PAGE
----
There are certain authors I keep coming back to. One of them is Milan Kundera, whom I first read and loved about twenty-five years ago, but whose works, on rereading, seem even more loaded with political and philosophical insight than I realized at the time. One can open them randomly and start reading, and find something pertinent on nearly every page.
Here’s a quote from Kundera’s 1990 work Immortality that I think bears another look. He is talking about the ascendance of imagery (which he refers to as “imagology,” meaning suggestive images and slogans) over ideology, or even over reality:
For example, communists used to believe that in the course of capitalist development the proletariat would gradually grow poorer and poorer, but when it finally became clear that all over Europe workers were driving to work in their own cars, [the communists] felt like shouting that reality was deceiving them. Reality was stronger than ideology. And it is in this sense that imagology surpassed it: imagology is stranger than reality, which has anyway long ceased to be what it was for my grandmother, who lived in a Moravian village and still knew everything through her own experience: how bread is baked, how a house is built, how a pig is slaughtered and the meat smoked, what quilts are made of, what the priest and the schoolteacher think about the world; she met the whole village every day and knew how many murders were committed in the country over the last ten years; she had, so to speak, personal control over reality, and nobody could fool her by maintaining that Moravian agriculture was thriving when people at home had nothing to eat. My Paris neighbor spends his time an an office, where he sits for eight hours facing an office colleague, then he sits in his car and drives home, turns on the TV, and when the announcer informs him that in the latest public opinion poll the majority of Frenchmen voted their country the safest in Europe (I recently read such a report), he is overjoyed and opens a bottle of champagne without ever learning that three thefts and two murders were committed on his street that very day.
Public opinion polls are the critical instrument of imagology’s power, because they enable imagology to live in absolute harmony with the people. The imagologue bombards people with questions: how is the French economy prospering? is there racism in France? is racism good or bad? who is the greatest writer of all time? is Hungary in Europe or in Polynesia? which world politician is the sexiest? And since for contemporary man reality is a continent visited less and less often and, besides, justifiably disliked, the findings of polls have become a kind of higher reality, or to put it differently: they have become the truth. Public opinion polls are a parliament in permanent session, whose function it is to create truth, the most democratic truth that has ever existed. Because it will never be at variance with the parliament of truth, the power of imagologues will always live in truth, and although I know that everything human is mortal, I cannot imagine anything that would break its power.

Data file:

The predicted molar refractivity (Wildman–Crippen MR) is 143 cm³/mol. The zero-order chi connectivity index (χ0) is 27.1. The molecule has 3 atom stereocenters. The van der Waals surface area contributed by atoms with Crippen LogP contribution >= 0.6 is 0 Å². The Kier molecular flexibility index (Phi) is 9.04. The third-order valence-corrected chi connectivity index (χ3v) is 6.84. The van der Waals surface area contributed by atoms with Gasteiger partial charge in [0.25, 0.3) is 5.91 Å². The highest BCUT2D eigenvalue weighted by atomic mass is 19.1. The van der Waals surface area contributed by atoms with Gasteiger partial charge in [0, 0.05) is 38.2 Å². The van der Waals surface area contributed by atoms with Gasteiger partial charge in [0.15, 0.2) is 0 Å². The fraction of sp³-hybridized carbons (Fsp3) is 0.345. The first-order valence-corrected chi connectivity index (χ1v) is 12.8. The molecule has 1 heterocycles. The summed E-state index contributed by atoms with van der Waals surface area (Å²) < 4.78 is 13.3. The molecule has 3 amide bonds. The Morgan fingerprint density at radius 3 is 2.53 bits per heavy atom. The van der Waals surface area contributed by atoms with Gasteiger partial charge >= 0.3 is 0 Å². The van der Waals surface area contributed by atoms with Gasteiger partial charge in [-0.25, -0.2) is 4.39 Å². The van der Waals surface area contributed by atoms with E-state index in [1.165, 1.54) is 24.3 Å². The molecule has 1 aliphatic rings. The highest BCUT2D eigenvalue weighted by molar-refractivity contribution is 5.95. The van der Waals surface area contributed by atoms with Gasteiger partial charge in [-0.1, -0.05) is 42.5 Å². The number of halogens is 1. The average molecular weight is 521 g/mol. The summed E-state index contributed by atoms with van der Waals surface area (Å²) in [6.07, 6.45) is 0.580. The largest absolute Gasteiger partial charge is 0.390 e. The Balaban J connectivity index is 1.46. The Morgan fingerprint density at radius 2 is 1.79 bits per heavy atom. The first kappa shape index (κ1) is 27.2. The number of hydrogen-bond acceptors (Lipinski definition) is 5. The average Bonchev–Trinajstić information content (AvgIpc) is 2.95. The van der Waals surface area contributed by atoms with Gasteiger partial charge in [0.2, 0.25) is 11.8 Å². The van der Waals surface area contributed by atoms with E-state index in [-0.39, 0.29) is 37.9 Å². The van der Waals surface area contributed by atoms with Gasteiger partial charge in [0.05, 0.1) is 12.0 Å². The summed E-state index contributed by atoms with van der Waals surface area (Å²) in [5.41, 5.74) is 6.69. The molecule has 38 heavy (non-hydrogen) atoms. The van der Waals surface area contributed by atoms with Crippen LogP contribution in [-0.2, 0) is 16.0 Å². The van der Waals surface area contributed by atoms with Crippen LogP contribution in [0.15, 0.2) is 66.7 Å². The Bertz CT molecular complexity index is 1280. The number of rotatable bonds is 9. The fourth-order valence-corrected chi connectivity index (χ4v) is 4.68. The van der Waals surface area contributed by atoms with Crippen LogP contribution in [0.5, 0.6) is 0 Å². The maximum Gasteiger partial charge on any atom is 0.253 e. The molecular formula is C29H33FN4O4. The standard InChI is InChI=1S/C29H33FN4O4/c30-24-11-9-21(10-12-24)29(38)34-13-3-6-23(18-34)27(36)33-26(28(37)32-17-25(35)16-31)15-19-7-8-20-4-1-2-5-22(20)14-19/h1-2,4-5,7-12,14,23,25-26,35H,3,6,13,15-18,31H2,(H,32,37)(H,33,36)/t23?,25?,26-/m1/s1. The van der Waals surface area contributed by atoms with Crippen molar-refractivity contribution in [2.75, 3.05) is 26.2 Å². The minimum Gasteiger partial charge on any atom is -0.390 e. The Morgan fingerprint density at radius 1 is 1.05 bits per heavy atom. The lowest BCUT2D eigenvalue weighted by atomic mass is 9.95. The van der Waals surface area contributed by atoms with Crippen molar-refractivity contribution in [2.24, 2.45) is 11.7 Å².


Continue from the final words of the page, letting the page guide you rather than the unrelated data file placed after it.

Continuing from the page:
Kundera has described a great deal of what drives public opinion today, and how public opinion in turn shapes the perception of reality in a circular feedback loop facilitated by polling. He doesn’t mention the MSM directly here (he does get to it later), but of course it’s a big part of this loop.
I found his analysis of why it is possible for the process to work this way particularly compelling; the scale of modern life makes it impossible to know about things in the way people in a village used to know what was going on in that small arena. And so we are dependent on image shapers and the media to construct a reality for us, and we are often none the wiser that it is a distorted reality.
Kundera follows this passage with another one that discusses the ascendance of imagology over ideology. Even Kundera didn’t quite foresee the way in which sophisticated imagology (the Al Jazeera network, for example) would feed into an ancient ideology (Islamicist supremecy and supercesssionism) along with advanced techniques of terrorism, and create the mess we encounter today.